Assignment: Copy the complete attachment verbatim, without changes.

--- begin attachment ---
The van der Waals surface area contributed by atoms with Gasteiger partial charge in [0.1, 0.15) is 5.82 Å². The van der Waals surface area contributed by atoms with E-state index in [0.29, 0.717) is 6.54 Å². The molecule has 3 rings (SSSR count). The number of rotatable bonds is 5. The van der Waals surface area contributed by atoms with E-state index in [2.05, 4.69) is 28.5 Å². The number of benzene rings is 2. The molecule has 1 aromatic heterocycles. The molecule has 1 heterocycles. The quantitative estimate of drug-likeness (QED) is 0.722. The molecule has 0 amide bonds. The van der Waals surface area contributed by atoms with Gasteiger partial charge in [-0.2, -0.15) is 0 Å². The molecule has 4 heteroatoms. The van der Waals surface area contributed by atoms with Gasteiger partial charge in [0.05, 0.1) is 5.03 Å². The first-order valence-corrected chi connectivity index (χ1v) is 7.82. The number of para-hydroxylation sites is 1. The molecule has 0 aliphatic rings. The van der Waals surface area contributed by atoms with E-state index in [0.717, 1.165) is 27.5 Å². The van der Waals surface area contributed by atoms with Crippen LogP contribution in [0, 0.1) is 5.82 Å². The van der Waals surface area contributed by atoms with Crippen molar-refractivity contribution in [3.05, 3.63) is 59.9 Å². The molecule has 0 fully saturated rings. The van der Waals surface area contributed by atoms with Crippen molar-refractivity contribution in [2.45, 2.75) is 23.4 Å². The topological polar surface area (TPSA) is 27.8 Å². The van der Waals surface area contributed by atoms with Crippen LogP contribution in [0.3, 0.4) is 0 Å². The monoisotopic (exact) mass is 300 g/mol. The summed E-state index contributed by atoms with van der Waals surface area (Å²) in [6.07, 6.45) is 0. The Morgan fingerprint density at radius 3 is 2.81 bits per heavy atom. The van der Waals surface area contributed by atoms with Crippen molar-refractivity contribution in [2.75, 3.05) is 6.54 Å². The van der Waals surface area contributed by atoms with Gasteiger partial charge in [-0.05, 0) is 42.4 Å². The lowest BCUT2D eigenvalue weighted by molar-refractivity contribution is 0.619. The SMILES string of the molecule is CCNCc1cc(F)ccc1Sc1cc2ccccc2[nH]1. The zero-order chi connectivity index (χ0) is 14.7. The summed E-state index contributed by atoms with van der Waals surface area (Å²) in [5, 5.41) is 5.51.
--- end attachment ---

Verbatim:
The van der Waals surface area contributed by atoms with Gasteiger partial charge in [0.1, 0.15) is 5.82 Å². The van der Waals surface area contributed by atoms with E-state index in [0.29, 0.717) is 6.54 Å². The molecule has 3 rings (SSSR count). The number of rotatable bonds is 5. The van der Waals surface area contributed by atoms with E-state index in [2.05, 4.69) is 28.5 Å². The number of benzene rings is 2. The molecule has 1 aromatic heterocycles. The molecule has 1 heterocycles. The quantitative estimate of drug-likeness (QED) is 0.722. The molecule has 0 amide bonds. The van der Waals surface area contributed by atoms with Gasteiger partial charge in [-0.2, -0.15) is 0 Å². The molecule has 4 heteroatoms. The van der Waals surface area contributed by atoms with Gasteiger partial charge in [0.05, 0.1) is 5.03 Å². The first-order valence-corrected chi connectivity index (χ1v) is 7.82. The number of para-hydroxylation sites is 1. The molecule has 0 aliphatic rings. The van der Waals surface area contributed by atoms with E-state index in [0.717, 1.165) is 27.5 Å². The van der Waals surface area contributed by atoms with Crippen LogP contribution in [0, 0.1) is 5.82 Å². The van der Waals surface area contributed by atoms with Crippen molar-refractivity contribution in [3.05, 3.63) is 59.9 Å². The molecule has 0 fully saturated rings. The van der Waals surface area contributed by atoms with Crippen molar-refractivity contribution in [2.45, 2.75) is 23.4 Å². The topological polar surface area (TPSA) is 27.8 Å². The van der Waals surface area contributed by atoms with Crippen LogP contribution in [0.3, 0.4) is 0 Å². The monoisotopic (exact) mass is 300 g/mol. The summed E-state index contributed by atoms with van der Waals surface area (Å²) in [6.07, 6.45) is 0. The Morgan fingerprint density at radius 3 is 2.81 bits per heavy atom. The van der Waals surface area contributed by atoms with Crippen molar-refractivity contribution in [2.75, 3.05) is 6.54 Å². The van der Waals surface area contributed by atoms with Gasteiger partial charge in [-0.05, 0) is 42.4 Å². The lowest BCUT2D eigenvalue weighted by molar-refractivity contribution is 0.619. The SMILES string of the molecule is CCNCc1cc(F)ccc1Sc1cc2ccccc2[nH]1. The zero-order chi connectivity index (χ0) is 14.7. The summed E-state index contributed by atoms with van der Waals surface area (Å²) in [5, 5.41) is 5.51.